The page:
India hints at ending ‘No First Use’ nuclear policy

India has hinted at the possibility of changing its “No First Use” policy on nuclear weapons, amid escalating tensions with fellow-atomic state Pakistan over the disputed region of Kashmir.

The hint came from India’s Defense Minister Rajnath Singh on Friday after he visited Pokhran, the site of the country’s successful nuclear tests under the then-Prime Minister Atal Vajpayee in 1998.

“Pokhran is the area which witnessed (Vajpayee’s) firm resolve to make India a nuclear power and yet remain firmly committed to the doctrine of ‘No First Use,'” he wrote on Twitter, referring to the policy of not being the first country in a potential standoff to use nuclear weapons.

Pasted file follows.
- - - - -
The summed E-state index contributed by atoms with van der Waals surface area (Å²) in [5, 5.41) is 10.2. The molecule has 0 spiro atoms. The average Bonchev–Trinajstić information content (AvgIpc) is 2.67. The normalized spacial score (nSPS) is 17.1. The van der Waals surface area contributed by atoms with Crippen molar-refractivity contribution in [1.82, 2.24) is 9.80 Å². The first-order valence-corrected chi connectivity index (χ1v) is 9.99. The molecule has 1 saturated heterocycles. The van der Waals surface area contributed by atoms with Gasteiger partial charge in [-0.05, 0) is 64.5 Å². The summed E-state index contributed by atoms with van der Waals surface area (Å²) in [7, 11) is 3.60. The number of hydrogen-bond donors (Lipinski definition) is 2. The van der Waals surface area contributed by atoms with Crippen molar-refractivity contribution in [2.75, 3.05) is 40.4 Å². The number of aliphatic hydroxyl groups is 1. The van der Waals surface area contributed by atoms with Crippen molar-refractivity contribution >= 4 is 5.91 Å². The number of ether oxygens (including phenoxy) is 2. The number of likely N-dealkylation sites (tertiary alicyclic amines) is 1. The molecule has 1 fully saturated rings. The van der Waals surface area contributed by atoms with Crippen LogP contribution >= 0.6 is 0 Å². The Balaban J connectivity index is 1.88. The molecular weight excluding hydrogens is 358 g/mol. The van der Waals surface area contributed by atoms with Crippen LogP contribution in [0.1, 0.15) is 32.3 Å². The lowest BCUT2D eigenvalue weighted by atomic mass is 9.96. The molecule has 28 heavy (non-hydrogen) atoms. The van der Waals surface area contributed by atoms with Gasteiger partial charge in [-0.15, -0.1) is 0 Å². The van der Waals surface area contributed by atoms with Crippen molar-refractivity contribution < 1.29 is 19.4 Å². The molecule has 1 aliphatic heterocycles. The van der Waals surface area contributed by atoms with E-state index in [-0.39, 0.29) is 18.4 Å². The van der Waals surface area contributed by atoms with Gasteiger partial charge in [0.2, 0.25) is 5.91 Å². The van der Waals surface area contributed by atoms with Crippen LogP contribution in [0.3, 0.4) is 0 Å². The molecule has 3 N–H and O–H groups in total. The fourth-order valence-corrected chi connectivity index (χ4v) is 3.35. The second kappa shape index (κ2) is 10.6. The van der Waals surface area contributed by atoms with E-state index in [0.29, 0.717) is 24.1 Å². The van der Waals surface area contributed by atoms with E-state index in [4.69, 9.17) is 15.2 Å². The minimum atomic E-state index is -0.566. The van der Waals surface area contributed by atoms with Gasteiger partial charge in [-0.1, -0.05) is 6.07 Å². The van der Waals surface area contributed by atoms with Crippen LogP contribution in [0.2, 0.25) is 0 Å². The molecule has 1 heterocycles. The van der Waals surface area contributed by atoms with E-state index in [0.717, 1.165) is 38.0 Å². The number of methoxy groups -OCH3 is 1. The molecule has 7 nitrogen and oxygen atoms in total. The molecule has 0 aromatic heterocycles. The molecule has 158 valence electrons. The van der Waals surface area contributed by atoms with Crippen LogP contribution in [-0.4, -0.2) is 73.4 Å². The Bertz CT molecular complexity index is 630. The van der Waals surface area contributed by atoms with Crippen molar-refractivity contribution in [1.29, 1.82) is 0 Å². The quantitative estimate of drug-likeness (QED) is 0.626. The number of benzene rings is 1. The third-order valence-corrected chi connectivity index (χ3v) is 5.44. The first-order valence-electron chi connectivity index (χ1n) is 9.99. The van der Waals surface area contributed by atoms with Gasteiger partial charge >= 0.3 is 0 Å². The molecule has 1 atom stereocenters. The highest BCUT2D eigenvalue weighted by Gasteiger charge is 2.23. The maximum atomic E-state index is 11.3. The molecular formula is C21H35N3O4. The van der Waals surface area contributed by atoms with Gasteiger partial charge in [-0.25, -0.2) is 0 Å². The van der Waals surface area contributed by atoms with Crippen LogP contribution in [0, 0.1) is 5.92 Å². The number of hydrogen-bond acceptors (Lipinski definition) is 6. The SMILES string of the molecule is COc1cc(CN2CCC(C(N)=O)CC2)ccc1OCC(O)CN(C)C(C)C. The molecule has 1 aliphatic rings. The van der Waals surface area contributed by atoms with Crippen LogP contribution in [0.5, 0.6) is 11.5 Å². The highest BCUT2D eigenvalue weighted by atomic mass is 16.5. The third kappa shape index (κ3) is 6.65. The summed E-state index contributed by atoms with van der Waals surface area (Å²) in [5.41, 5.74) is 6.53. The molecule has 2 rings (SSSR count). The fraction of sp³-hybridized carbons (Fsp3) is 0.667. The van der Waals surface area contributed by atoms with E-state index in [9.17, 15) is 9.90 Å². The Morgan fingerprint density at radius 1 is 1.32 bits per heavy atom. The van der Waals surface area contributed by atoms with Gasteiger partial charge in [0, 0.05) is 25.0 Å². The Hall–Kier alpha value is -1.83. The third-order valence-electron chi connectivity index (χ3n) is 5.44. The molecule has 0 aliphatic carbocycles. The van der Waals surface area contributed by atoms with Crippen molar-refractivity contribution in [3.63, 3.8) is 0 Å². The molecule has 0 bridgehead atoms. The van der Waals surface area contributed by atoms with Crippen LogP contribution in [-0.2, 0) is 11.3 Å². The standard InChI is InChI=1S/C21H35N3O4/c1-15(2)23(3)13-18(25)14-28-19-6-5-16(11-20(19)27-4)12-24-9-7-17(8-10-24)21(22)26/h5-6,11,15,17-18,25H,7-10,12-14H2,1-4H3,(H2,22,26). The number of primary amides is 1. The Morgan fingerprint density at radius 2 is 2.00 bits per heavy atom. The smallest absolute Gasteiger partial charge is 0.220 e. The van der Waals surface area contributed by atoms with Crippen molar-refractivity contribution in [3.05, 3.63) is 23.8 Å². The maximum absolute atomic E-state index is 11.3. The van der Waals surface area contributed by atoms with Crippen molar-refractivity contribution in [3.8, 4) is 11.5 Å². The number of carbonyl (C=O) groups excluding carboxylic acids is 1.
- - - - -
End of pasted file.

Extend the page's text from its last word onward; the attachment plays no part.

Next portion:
“India has strictly adhered to this doctrine. What happens in future depends on the circumstances,” the Indian defense minister added.

India’s arch-rival Pakistan does not have a similar doctrine.

Meanwhile, Pakistan’s Minister for Human Rights Shireen Mazari said Singh’s remark was nothing new.

“India’s claims to NFU ended when on 4 Jan 2003 Indian govt declared it would use nuclear weapons against any (even Chemical or Biological) attack ‘against India or Indian forces anywhere,'” she tweeted.

The indirect back-and-forth came as tensions have been simmering between India and Pakistan since New Delhi stripped Indian-controlled Kashmir of its special autonomy earlier this month. Pakistan has called that move “illegal.”

Kashmir is generally considered disputed territory. It has been split between India and Pakistan since their partition in 1947. The countries have fought three wars over the territory.